SD … The inclusion of Call & Response on the first Blade film could and should have been made more of. If I had had my manager on board at a slightly earlier time it would have been handled better and opened more doors for future soundtrack/sync work. At that time when I was around 20years old so much started to happen and I had to rely on other people to sort certain things out, if only I had known then what I know now, that’s why its so important to have the right team of people around you.
GCB … Name your top 3 DnB tracks of all time and tell us why you rate them ?
Terminator – Goldie.
This was ground breaking DnB/dance music using new technology to great effect, creating new sounds and rhythms unachievable beforehand along with using the famous Terminator film vocal sample to create a strong visual essence to the track. This was a track I used to mix everyday many years ago and was moving towards a sound I had always had in my mind. A truly inspiring track and well ahead of its time…still sounds fresh today!
UFO – Photek.
Strong use of technology in the track production with intricate programming and patterns. A great overall mix to the sound and another strong concept driven track…breaking down barriers with this one!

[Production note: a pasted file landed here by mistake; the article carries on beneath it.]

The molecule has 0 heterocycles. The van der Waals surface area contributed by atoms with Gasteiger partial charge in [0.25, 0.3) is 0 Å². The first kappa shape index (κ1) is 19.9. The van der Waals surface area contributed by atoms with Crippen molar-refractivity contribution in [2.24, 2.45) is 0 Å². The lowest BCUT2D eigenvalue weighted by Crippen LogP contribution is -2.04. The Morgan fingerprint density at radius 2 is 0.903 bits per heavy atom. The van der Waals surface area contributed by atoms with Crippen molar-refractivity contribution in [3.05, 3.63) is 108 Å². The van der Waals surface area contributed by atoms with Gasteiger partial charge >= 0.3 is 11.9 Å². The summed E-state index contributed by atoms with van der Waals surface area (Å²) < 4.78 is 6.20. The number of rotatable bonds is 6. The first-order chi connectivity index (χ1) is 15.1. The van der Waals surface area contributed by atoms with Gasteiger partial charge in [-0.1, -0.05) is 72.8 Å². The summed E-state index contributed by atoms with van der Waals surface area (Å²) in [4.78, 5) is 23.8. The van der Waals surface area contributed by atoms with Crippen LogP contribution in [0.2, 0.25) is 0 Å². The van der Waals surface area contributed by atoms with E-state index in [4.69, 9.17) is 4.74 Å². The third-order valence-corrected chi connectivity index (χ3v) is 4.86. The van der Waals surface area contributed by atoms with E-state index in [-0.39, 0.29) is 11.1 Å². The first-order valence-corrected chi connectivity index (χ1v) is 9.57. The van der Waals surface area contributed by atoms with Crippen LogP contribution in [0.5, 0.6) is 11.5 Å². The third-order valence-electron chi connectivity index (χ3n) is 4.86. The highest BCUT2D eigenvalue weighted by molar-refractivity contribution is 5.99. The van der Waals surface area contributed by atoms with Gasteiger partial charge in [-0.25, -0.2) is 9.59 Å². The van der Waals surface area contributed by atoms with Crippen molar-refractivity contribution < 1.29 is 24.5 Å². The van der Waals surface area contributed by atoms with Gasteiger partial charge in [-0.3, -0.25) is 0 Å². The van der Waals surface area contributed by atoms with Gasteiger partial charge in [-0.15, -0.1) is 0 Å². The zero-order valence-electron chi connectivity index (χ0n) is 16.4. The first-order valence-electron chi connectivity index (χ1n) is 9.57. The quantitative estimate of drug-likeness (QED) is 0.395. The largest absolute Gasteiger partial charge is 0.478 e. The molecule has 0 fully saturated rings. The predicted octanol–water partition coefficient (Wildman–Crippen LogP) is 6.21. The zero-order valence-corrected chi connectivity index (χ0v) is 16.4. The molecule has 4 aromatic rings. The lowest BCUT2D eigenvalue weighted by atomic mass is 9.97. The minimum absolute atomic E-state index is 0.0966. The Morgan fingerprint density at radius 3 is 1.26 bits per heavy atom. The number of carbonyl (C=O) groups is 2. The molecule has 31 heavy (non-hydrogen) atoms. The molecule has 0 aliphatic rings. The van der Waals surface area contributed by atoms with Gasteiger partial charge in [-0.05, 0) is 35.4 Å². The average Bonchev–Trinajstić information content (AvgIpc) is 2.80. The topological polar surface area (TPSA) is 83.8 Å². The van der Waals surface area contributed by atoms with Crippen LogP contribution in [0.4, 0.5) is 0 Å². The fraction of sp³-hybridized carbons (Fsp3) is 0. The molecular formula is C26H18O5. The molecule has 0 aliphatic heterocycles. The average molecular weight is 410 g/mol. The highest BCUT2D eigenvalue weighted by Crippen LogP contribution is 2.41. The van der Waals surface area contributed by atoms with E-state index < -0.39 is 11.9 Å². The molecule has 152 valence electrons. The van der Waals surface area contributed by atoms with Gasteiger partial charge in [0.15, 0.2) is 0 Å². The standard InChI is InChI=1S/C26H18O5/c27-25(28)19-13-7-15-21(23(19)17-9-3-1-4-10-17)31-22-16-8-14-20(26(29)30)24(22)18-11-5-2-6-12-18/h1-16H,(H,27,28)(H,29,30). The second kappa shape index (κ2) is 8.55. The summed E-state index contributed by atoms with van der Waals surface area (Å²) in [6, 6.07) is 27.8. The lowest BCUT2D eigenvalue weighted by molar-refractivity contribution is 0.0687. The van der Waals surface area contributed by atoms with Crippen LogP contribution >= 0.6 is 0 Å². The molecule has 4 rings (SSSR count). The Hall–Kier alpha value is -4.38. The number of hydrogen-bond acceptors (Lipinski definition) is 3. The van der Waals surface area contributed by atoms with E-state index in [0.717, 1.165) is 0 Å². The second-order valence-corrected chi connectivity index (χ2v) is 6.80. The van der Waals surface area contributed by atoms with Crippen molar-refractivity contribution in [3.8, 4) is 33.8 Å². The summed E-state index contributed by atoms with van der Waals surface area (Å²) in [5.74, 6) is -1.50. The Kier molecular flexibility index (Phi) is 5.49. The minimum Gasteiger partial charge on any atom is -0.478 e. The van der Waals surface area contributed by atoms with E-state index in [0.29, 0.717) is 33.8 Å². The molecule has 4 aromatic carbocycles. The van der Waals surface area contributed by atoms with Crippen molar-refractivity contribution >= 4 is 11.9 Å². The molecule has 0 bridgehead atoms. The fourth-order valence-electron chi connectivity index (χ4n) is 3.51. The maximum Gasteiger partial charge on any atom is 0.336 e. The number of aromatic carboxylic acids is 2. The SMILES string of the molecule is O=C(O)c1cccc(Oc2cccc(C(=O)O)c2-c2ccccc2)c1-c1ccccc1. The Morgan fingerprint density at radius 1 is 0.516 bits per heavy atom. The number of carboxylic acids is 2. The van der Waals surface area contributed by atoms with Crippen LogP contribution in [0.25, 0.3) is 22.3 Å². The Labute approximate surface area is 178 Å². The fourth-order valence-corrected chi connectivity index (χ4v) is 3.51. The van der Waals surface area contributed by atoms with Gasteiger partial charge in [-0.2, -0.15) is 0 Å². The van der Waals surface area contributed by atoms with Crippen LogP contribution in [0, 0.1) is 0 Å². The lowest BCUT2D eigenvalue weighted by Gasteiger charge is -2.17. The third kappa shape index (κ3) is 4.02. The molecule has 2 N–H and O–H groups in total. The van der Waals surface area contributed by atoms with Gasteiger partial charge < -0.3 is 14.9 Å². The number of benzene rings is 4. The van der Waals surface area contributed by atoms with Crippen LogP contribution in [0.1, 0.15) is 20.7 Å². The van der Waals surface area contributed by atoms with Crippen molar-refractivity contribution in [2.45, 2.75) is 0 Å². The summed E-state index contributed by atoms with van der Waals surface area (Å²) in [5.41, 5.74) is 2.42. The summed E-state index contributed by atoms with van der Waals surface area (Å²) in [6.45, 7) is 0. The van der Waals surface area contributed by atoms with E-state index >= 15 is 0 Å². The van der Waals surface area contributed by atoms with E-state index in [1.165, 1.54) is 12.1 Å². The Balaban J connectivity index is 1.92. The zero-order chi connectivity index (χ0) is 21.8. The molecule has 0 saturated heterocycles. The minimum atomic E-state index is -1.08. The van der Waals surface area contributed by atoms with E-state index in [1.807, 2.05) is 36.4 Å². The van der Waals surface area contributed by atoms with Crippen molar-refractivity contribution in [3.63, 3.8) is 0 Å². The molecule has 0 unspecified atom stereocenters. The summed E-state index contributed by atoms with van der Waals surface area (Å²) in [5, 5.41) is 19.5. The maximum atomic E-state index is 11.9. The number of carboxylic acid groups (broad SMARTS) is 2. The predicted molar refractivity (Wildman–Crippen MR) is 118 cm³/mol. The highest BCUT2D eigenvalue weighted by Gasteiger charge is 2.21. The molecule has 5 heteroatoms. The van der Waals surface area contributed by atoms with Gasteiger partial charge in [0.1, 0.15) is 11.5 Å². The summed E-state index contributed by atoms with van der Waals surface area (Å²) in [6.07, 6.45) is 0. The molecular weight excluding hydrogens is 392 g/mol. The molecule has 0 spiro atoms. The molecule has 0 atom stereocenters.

Here Come The Drums – Doc Scott.
The perfect answer to US Hip-Hop with classic breaks & samples arranged in the true DnB template. Great to mix as a DJ, a track to loose yourself on the dancefloor and one hell of a track to listen to when your driving…pure drum n bass! ( I’ve been a Public Enemy fan from the day they dropped their first tracks so when Scotty made this it was naturally a gem in my record box).
GCB … Finally, what are your plans for 2014 and where do you see yourself in 2015 ?
SD … Rebuild, relaunch and continue to pursue the S.D. musical adventure as I’m ready to go where ever it takes me. I hope to continue to DJ as much as possible around the UK and worldwide including plans for a US tour in 2015.
Rekindle old musical friendships whilst making new ones and continue to work on some great sounding projects with Boddika and Nonplus. Most importantly is to spend time in my Top Station studio with the exciting new tools I’ve been collecting over the past 18 months or so to create new musical magic.
Also starting work with a new member of the team “Dan Da Webman” to work on a website and launch it together with the S.D. label and various forms of new distribution. Loads more of the same and mark 20 years of Source Direct in some fun way provided I keep healthy and inspired. Keep upto date with bookings and the behind the scenes happenings by following me on twitter @Source_Direct. For Source Direct booking information please contact Bassic on +44 (0) 7 939 273 830.
GCB … Thanks again for taking the time to chat to me today fella. Personally, I’m chuffed to bits that you’re back in business and I’m looking forward to hearing the new material soon. I wish you all the best for the future 😉
Until next time … Peace.